Clutching a packet of prawn cocktail crisps, Louis Smith leads the way down a narrow flight of stairs and into the main part of the gym, a nondescript building tucked into a nondescript part of Huntingdon. It reverberates with the happy noise of children enthusiastically working off energies repressed by a schoolday's rigours.
"You should see it on Fridays," says Smith and munches a crisp, the last pickings of a late lunch. "It's crazy. Nursery rhymes blaring out, kids and mums everywhere." He grins, shrugs, glances through a pile of mail and heads back to training. Some of his fellow gymnasts have escaped to watch England at Euro 2012; not Smith. Not when there is a routine, to borrow his words, to be "smashed". Not when there is, again in his words, a "life-changing" experience looming.
There is a three-year waiting list for a place in some of the classes run by the Huntingdon club. That is in part down to Smith, who four years ago became the first Briton to win an individual Olympic gymnastic medal in a century.
Britain's roll of gymnastic honour at the Games is not a long one; Walter Tysal's silver in 1908, a men's team bronze in 1912 and a bronze in Amsterdam in 1928 for a women's team that had an Edith, Marjorie, Ethel and Hilda in its ranks. And Smith's bronze on the pommel horse in 2008.
"The Beijing Olympics was just on a whole different level. It was crazy," says Smith. "I was only 19 years old. It was so exciting. I was a dark horse – there was not much expectation. But I knew I could get a medal. It was life-changing. Just unbelievable – the experience is surreal, it really is."
That was the life-changing moment, part one. Part two comes in a matter of days, and this time there is expectation. Lots of it. Smith is one of the faces of Team GB, one of its poster boys, smiling down at the nation from billboards, out from TV screens and up at readers from glossy magazines. He is also the leading man in Britain's strongest gymnastics team for a hundred years. A case can be made for a first ever gold medal.
"Oh yeah there's pressure," he says. "You can't run away from it. Now it's getting close there's more of everything, publicity, photo shoots, and a lot more interest, which in turn adds more pressure and more expectation. So it is scary – scary stuff.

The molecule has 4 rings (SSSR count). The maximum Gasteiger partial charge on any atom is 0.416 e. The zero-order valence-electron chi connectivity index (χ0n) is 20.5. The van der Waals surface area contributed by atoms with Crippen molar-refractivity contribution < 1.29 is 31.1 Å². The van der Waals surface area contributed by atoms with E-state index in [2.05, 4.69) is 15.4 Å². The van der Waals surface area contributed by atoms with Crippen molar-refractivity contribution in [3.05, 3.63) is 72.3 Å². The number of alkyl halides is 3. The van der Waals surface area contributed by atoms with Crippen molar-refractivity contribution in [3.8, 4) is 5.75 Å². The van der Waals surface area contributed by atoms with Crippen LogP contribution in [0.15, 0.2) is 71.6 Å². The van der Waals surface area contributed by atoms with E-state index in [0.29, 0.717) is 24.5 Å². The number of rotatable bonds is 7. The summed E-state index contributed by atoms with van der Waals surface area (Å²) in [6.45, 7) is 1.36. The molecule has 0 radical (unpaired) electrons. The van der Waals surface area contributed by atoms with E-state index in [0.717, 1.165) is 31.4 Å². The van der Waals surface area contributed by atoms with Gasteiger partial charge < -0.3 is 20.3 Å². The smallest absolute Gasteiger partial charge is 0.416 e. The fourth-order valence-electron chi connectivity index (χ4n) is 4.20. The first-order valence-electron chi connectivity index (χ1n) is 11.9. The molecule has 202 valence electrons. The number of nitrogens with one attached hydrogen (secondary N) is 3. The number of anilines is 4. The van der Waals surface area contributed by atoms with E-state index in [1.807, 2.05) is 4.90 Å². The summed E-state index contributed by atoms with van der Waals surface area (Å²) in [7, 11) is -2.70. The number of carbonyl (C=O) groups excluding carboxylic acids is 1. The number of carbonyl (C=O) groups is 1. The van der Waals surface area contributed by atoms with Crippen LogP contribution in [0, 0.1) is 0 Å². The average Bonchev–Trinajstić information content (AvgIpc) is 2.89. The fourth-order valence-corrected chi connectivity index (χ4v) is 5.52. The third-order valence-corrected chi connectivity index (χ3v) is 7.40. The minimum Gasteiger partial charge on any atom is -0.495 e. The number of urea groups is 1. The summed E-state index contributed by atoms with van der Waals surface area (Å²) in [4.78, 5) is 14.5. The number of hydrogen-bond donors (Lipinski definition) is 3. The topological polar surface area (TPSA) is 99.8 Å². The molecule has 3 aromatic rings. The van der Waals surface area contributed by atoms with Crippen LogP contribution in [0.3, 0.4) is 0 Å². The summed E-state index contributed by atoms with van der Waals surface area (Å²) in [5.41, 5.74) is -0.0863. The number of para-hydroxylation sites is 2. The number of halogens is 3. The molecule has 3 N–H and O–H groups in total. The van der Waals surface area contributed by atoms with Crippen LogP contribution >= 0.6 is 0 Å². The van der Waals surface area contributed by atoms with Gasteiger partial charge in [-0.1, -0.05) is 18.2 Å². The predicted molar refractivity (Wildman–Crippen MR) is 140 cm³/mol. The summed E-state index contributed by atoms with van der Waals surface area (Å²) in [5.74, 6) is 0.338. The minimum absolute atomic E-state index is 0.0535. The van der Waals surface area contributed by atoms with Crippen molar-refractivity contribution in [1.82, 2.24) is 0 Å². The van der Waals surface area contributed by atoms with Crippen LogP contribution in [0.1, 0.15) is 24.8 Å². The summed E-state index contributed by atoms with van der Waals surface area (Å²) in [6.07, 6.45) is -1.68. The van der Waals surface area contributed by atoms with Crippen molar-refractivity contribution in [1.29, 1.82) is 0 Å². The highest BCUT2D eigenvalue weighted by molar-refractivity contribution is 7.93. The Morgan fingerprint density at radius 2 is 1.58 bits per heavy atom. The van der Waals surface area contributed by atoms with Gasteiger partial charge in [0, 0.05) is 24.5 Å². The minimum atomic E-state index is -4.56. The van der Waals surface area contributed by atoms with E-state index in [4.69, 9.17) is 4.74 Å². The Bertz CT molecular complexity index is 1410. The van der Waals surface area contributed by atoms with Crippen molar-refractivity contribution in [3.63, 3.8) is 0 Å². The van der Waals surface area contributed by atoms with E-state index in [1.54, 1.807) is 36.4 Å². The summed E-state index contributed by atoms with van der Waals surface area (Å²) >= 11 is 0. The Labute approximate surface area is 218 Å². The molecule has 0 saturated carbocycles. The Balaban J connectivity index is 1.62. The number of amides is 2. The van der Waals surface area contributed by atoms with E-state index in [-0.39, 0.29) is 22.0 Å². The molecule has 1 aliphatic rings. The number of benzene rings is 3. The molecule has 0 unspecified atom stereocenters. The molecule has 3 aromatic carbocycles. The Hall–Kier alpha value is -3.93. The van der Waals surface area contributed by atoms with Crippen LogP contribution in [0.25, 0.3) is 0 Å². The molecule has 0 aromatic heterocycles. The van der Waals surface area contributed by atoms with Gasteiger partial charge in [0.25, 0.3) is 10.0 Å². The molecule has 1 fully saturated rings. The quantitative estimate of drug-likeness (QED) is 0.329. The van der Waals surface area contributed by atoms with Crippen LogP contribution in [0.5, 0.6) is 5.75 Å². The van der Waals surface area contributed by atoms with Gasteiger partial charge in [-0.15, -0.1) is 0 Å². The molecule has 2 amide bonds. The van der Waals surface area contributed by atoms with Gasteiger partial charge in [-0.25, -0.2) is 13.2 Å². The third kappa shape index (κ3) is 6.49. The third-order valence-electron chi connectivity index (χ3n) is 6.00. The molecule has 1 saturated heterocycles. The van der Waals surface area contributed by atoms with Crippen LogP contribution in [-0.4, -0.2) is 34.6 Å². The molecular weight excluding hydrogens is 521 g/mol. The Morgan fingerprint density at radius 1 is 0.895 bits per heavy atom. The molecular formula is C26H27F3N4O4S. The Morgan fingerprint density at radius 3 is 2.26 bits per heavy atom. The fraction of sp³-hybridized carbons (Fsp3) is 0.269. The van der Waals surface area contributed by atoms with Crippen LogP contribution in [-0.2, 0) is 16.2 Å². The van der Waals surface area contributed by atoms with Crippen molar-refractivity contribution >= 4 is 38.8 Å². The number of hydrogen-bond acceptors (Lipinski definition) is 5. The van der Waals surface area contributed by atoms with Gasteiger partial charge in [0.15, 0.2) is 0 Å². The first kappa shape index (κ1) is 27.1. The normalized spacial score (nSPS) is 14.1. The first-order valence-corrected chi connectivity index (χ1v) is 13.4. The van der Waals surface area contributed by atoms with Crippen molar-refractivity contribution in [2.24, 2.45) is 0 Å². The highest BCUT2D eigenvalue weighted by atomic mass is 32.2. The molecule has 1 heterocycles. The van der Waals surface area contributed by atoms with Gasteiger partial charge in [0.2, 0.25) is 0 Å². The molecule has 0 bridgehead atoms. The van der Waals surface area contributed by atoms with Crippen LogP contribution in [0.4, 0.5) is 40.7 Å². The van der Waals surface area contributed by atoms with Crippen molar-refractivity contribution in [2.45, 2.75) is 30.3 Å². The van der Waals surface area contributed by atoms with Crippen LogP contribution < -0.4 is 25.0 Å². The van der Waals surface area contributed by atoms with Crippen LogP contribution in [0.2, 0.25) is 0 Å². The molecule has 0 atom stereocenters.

"It's the most nerve-wracking thing ever. Ever. It's so hard to try to explain to people what it's like, before and after. It's, it's like…"
His voice trails off for a moment. We are now sitting at a table on a balcony that overlooks the gym. "If you think of the London Olympics – all the years I've spent in this gym, training, 17 years for just that small amount of time – 50 seconds on the pommel horse. All those years and all I have to show for it is 50 seconds on the pommel horse. All that is running through your head. The moment you put your hand up to do your routine, that's when it hits. When you get to your dismount and you are about to land, the relief is unbelievable. The best feeling ever."
At all of 23 Smith, pictured, is the experienced head in the British men's team, a team that also has medal expectations; its focal point.. His success in sport has brought him to wider attention and he likes that. Here is someone who appears happy to live life and love it. He posed naked for Cosmopolitan in June.
"That was a fun shoot," he says. "You have to make the most of your opportunity. I want the public to see my personality, I try to come across as naturally as I can. I've worked hard to be in the position I am. I get to do all those photoshoots and things, I get to travel the world. There's lots of hard work involved but essentially I am living the dream." Whether he can live the ultimate dream will be determined soon enough.Reuse content